Prisoners face loneliness and the occasional shortage of matzah
ISOLATION, LONELINESS, and the odd shortage of matzah — these are some of the problems facing Jews in jails across the UK.
In general, the needs of Jewish prisoners are met extremely well. Kashrut-observant inmates receive kosher meals, which are delivered in a fully cooked and frozen state, and just need to be heated before they are served.
Due to the low numbers of Jewish prisoners, it would be quite impractical to establish kosher kitchens in prisons.
This can occasionally present problems, for example when prisoners are given the same meal for several days in a row because the kitchen assistants just pulled out the first one they reached from the freezer.
A more serious issue, albeit infrequent, occurs when stocks of kosher meals run out before the next delivery arrives.
The religious needs of strictly Orthodox Jews are met to a commendably high level. This even includes authorisation for the erection of a Succah.
In general, the prison catering managers are extremely helpful and supportive, and do their best for all prisoners in taking account of their varying medical and religious needs. However, they are not always on duty and have to delegate.
This sometimes results in instructions not being implemented. For example, at one of the prisons this year, on Rosh Hashanah, the Jewish prisoners received honey on the first two nights, but no apples.
A far more serious problem occurred two years ago on Pesach when no matzah arrived at one prison, and its catering manager, trying to be helpful, substituted them with cream crackers.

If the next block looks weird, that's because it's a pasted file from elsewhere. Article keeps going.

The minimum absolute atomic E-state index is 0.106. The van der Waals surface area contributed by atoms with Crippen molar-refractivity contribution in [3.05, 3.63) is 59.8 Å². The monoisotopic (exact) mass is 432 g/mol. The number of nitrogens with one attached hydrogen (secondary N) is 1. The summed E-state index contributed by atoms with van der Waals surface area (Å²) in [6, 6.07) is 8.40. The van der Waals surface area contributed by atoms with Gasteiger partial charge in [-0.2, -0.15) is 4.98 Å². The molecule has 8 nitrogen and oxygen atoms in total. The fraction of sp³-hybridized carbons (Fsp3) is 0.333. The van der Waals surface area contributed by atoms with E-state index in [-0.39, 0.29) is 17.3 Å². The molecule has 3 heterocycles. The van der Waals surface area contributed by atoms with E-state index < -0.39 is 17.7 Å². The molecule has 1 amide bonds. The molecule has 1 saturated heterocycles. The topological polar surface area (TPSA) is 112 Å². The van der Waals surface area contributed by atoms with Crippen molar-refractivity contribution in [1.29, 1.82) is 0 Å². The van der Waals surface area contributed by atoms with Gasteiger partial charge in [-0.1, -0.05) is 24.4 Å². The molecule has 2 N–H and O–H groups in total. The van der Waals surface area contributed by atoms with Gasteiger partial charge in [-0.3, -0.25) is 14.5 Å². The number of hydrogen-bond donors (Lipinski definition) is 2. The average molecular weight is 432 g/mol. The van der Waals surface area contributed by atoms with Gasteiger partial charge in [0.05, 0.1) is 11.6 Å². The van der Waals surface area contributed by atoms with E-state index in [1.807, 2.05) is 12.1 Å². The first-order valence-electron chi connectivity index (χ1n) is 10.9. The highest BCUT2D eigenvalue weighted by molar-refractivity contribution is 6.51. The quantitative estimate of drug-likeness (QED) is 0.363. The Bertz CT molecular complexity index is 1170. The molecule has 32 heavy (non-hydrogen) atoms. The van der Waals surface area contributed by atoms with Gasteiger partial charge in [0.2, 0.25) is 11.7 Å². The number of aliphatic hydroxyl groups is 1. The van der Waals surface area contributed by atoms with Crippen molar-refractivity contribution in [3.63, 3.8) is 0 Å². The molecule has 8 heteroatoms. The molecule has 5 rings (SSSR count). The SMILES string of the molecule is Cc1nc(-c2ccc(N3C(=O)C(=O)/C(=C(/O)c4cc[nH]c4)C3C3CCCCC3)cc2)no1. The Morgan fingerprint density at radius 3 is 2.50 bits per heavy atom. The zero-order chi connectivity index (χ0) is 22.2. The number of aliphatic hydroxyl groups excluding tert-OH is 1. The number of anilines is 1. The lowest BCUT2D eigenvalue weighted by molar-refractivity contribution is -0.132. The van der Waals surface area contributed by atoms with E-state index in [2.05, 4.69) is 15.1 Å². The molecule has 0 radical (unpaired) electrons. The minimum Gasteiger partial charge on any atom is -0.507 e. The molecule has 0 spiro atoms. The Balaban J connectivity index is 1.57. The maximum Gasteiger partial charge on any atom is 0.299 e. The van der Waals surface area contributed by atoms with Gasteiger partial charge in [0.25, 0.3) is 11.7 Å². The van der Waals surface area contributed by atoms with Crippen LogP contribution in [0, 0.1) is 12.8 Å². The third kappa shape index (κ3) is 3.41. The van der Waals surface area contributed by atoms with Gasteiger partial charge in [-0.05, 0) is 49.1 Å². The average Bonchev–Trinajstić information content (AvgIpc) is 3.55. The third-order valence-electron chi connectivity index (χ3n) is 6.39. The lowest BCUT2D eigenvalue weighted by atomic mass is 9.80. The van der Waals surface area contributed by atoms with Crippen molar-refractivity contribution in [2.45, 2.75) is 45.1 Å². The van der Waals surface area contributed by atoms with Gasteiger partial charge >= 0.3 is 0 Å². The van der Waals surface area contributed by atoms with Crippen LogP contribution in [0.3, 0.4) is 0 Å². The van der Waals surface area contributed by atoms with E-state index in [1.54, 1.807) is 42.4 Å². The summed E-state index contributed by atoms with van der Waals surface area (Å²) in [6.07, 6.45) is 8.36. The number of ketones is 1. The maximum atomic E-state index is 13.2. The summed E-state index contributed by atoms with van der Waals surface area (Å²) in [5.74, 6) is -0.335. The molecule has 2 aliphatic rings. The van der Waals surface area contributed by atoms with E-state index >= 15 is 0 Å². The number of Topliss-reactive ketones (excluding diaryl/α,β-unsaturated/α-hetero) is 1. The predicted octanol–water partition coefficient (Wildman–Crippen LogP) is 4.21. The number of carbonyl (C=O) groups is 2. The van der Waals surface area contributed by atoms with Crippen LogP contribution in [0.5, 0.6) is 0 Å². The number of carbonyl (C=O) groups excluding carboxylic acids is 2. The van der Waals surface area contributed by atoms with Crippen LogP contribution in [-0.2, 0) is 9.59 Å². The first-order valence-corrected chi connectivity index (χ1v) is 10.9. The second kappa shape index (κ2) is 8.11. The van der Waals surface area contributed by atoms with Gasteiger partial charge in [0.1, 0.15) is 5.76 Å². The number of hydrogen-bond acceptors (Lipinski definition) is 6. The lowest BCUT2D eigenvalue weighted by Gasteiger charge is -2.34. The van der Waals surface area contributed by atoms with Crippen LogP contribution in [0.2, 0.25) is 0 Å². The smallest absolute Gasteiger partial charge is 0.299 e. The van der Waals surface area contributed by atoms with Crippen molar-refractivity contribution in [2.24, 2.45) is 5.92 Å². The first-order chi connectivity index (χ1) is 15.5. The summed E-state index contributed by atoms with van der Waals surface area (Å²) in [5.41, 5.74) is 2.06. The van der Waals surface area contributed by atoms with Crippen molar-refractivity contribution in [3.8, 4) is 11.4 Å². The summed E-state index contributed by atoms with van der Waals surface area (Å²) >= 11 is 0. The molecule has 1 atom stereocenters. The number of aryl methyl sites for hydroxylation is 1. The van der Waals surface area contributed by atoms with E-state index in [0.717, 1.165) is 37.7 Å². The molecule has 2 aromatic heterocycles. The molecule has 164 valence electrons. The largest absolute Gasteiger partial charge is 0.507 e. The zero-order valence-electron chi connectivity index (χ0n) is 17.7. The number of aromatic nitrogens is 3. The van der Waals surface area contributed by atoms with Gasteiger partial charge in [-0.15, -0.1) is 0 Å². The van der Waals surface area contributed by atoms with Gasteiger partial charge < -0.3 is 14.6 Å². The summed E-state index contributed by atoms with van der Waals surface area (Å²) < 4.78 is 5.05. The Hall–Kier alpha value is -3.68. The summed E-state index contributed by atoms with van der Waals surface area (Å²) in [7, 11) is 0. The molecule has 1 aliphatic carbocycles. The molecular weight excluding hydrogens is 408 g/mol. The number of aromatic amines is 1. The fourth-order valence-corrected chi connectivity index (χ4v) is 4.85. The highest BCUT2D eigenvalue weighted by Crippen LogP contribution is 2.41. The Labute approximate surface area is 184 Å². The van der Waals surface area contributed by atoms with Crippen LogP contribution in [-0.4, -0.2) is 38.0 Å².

This was a disastrous situation that was not resolved until halfway through the festival.
These are the kinds of problems that can arise because Jews are so few in number and unlike other faith traditions who have full-time chaplains, we Jewish chaplains are very much part-time.
A question that is frequently asked is whether Jews suffer discrimination and antisemitism.
While of course incidents sometimes do occur, they are rarely serious, particularly bearing in mind that tensions in prisons are generally high.
However, strong action is usually taken whenever these problems surface.
Given the high numbers of Muslims in many prisons, there are occasions when things get uncomfortable, particularly when Israel is in the news — for example, during last summer’s military action in Gaza.
Fortunately, however, Muslims and Jews generally get on well together as they do with those of other faiths and those of no faith, because ultimately, they understand it is in their own interest to do so.
In general, the needs of Jewish prisoners are met extremely well
Rabbi Binstock is director of Jewish Prison Chaplaincy. He leads a team of around 40 rabbis ministering to Jewish inmates
Pentonville Prison, London